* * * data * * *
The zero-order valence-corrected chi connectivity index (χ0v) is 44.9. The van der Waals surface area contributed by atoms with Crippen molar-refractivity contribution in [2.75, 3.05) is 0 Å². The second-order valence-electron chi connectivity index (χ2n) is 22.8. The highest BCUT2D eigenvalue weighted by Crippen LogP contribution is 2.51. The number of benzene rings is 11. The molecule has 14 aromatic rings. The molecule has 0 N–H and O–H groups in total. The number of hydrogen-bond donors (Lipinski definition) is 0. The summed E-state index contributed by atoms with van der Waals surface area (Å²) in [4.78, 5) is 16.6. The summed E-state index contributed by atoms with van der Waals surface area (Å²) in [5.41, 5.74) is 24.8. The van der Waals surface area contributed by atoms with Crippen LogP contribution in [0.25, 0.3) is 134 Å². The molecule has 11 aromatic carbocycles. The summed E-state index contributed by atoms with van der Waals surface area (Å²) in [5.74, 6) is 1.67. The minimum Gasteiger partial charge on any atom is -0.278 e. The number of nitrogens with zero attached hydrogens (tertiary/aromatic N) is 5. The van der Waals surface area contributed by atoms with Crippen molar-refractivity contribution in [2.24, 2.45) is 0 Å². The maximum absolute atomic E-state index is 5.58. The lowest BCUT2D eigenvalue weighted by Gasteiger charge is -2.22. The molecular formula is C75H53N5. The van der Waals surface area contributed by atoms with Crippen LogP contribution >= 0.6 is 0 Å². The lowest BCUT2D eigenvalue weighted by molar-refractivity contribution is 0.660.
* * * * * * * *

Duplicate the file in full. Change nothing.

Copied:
The zero-order valence-corrected chi connectivity index (χ0v) is 44.9. The van der Waals surface area contributed by atoms with Crippen molar-refractivity contribution in [2.75, 3.05) is 0 Å². The second-order valence-electron chi connectivity index (χ2n) is 22.8. The highest BCUT2D eigenvalue weighted by Crippen LogP contribution is 2.51. The number of benzene rings is 11. The molecule has 14 aromatic rings. The molecule has 0 N–H and O–H groups in total. The number of hydrogen-bond donors (Lipinski definition) is 0. The summed E-state index contributed by atoms with van der Waals surface area (Å²) in [4.78, 5) is 16.6. The summed E-state index contributed by atoms with van der Waals surface area (Å²) in [5.41, 5.74) is 24.8. The van der Waals surface area contributed by atoms with Crippen LogP contribution in [0.25, 0.3) is 134 Å². The molecule has 11 aromatic carbocycles. The summed E-state index contributed by atoms with van der Waals surface area (Å²) in [5.74, 6) is 1.67. The minimum Gasteiger partial charge on any atom is -0.278 e. The number of nitrogens with zero attached hydrogens (tertiary/aromatic N) is 5. The van der Waals surface area contributed by atoms with Crippen molar-refractivity contribution in [2.24, 2.45) is 0 Å². The maximum absolute atomic E-state index is 5.58. The lowest BCUT2D eigenvalue weighted by Gasteiger charge is -2.22. The molecular formula is C75H53N5. The van der Waals surface area contributed by atoms with Crippen LogP contribution >= 0.6 is 0 Å². The lowest BCUT2D eigenvalue weighted by molar-refractivity contribution is 0.660.